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NVYO partners with Jazz on Tap, Ashmore for symphonic rock concert

Christina Chen-Beyers conducts the Northern Valley Youth Orchestra rehearsing this week for Saturday's performance with Jazz on Tap and Christopher Ashmore in "Symphonic Rock... and All That Jazz.". photo by Eric Hylden/Grand Forks Herald1 / 5
Kris Eylands and Mike Blake of "Jazz on Tap" share a laugh during a rehearsal this week.. photo by Eric Hylden/Grand Forks Herald2 / 5
Katie Svendson plays trumpet on the Journey song "Don't Stop Believin'." photo by Eric Hylden/Grand Forks Herald3 / 5
With Bob Cary on bass, vocalist Christopher Ashmore belts out a tune during a rehearsal this week for the Northern Valley Youth Orchestra's concert this weekend with guest performances by Ashmore and "Jazz on Tap.". photo by Eric Hylden/Grand Forks Herald4 / 5
Rebekah Noyes plays violin in the symphony. photo by Eric Hylden/Grand Forks Herald5 / 5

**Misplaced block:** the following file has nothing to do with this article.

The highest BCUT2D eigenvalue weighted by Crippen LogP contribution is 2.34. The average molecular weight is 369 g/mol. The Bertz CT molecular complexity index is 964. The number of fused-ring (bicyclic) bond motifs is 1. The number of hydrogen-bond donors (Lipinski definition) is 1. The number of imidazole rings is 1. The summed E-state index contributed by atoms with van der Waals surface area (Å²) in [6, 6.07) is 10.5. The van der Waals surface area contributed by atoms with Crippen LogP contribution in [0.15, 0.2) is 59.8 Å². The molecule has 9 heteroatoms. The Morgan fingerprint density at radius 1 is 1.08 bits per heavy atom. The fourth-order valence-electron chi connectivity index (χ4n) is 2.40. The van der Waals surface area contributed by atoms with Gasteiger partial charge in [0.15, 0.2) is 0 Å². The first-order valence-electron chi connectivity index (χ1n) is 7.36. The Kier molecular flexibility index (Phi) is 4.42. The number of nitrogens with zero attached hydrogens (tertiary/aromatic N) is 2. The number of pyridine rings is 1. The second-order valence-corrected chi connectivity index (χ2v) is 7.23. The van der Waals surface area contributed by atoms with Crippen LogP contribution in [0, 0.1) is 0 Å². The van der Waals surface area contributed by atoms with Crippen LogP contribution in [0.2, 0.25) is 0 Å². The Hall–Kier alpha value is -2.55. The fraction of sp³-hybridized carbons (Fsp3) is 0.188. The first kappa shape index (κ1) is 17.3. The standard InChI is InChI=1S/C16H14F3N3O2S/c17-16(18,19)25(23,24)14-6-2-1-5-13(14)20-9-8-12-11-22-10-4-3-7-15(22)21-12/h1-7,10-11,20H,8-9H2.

The members of the Northern Valley Youth Orchestras symphony orchestra are getting a taste of something new this season.

Joining forces with Grand Forks’ well-known jazz trio, Jazz on Tap, and singer Chris Ashmore, of Fargo’s Post-Traumatic Funk Syndrome, they’ll present a musical collaboration across genres and musical styles.

Their concert “Symphonic Rock…And All That Jazz,” at 7 p.m. Saturday at the Empire Arts Center, is a fusion of classic rock, jazz and classical symphony music.

“This concert is sort of outside the box for a lot of the kids,” said NVYO director Naomi Welsh. “It’s another style of playing... it’s going to be really fun.”